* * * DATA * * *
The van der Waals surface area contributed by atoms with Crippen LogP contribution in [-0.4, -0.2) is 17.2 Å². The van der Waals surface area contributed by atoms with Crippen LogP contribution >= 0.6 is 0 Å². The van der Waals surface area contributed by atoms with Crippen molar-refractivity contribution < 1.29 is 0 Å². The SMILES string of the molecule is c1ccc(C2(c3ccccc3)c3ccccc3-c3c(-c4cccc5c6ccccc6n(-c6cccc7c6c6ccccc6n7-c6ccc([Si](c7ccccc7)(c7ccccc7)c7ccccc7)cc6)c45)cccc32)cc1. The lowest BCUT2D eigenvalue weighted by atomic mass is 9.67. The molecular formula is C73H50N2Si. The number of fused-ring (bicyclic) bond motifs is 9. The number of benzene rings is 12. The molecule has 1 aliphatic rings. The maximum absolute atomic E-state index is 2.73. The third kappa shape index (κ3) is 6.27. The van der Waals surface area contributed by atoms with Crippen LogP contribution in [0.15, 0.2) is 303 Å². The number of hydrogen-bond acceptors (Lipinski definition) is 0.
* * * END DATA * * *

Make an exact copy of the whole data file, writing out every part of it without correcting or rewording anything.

The van der Waals surface area contributed by atoms with Crippen LogP contribution in [-0.4, -0.2) is 17.2 Å². The van der Waals surface area contributed by atoms with Crippen LogP contribution >= 0.6 is 0 Å². The van der Waals surface area contributed by atoms with Crippen molar-refractivity contribution < 1.29 is 0 Å². The SMILES string of the molecule is c1ccc(C2(c3ccccc3)c3ccccc3-c3c(-c4cccc5c6ccccc6n(-c6cccc7c6c6ccccc6n7-c6ccc([Si](c7ccccc7)(c7ccccc7)c7ccccc7)cc6)c45)cccc32)cc1. The lowest BCUT2D eigenvalue weighted by atomic mass is 9.67. The molecular formula is C73H50N2Si. The number of fused-ring (bicyclic) bond motifs is 9. The number of benzene rings is 12. The molecule has 1 aliphatic rings. The maximum absolute atomic E-state index is 2.73. The third kappa shape index (κ3) is 6.27. The van der Waals surface area contributed by atoms with Crippen LogP contribution in [0.15, 0.2) is 303 Å². The number of hydrogen-bond acceptors (Lipinski definition) is 0.